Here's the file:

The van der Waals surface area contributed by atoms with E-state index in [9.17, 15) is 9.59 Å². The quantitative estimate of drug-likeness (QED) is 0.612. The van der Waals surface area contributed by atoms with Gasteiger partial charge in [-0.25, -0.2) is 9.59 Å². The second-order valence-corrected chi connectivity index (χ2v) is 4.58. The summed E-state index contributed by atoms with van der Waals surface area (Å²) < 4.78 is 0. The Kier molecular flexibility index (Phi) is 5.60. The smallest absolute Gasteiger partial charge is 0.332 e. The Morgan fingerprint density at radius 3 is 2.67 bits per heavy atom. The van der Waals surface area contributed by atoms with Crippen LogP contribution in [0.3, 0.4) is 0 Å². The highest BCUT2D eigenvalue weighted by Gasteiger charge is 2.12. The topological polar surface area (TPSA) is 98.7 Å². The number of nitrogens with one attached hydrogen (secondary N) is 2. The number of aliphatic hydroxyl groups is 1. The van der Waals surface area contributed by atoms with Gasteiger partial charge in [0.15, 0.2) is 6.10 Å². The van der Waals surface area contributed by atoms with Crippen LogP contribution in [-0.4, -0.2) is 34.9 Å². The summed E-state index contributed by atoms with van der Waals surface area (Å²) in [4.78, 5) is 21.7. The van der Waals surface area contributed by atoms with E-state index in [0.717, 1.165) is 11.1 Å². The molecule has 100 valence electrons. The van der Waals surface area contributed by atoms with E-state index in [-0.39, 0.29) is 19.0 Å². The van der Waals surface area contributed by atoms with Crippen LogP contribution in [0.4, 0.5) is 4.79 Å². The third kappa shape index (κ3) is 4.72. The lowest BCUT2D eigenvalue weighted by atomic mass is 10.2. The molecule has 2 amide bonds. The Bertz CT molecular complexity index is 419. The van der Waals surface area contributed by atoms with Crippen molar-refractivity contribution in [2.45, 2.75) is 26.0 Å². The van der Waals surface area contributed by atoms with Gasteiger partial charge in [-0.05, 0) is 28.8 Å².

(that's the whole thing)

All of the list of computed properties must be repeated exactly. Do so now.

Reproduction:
The van der Waals surface area contributed by atoms with E-state index in [9.17, 15) is 9.59 Å². The quantitative estimate of drug-likeness (QED) is 0.612. The van der Waals surface area contributed by atoms with Gasteiger partial charge in [-0.25, -0.2) is 9.59 Å². The second-order valence-corrected chi connectivity index (χ2v) is 4.58. The summed E-state index contributed by atoms with van der Waals surface area (Å²) < 4.78 is 0. The Kier molecular flexibility index (Phi) is 5.60. The smallest absolute Gasteiger partial charge is 0.332 e. The Morgan fingerprint density at radius 3 is 2.67 bits per heavy atom. The van der Waals surface area contributed by atoms with Crippen LogP contribution in [0.3, 0.4) is 0 Å². The highest BCUT2D eigenvalue weighted by Gasteiger charge is 2.12. The topological polar surface area (TPSA) is 98.7 Å². The number of nitrogens with one attached hydrogen (secondary N) is 2. The number of aliphatic hydroxyl groups is 1. The van der Waals surface area contributed by atoms with Gasteiger partial charge in [0.15, 0.2) is 6.10 Å². The van der Waals surface area contributed by atoms with Crippen LogP contribution in [-0.4, -0.2) is 34.9 Å². The summed E-state index contributed by atoms with van der Waals surface area (Å²) in [4.78, 5) is 21.7. The van der Waals surface area contributed by atoms with E-state index in [0.717, 1.165) is 11.1 Å². The molecule has 100 valence electrons. The van der Waals surface area contributed by atoms with E-state index in [-0.39, 0.29) is 19.0 Å². The van der Waals surface area contributed by atoms with Crippen LogP contribution in [0.4, 0.5) is 4.79 Å². The third kappa shape index (κ3) is 4.72. The lowest BCUT2D eigenvalue weighted by atomic mass is 10.2. The molecule has 2 amide bonds. The Bertz CT molecular complexity index is 419. The van der Waals surface area contributed by atoms with Crippen molar-refractivity contribution in [2.45, 2.75) is 26.0 Å². The van der Waals surface area contributed by atoms with Gasteiger partial charge in [-0.05, 0) is 28.8 Å².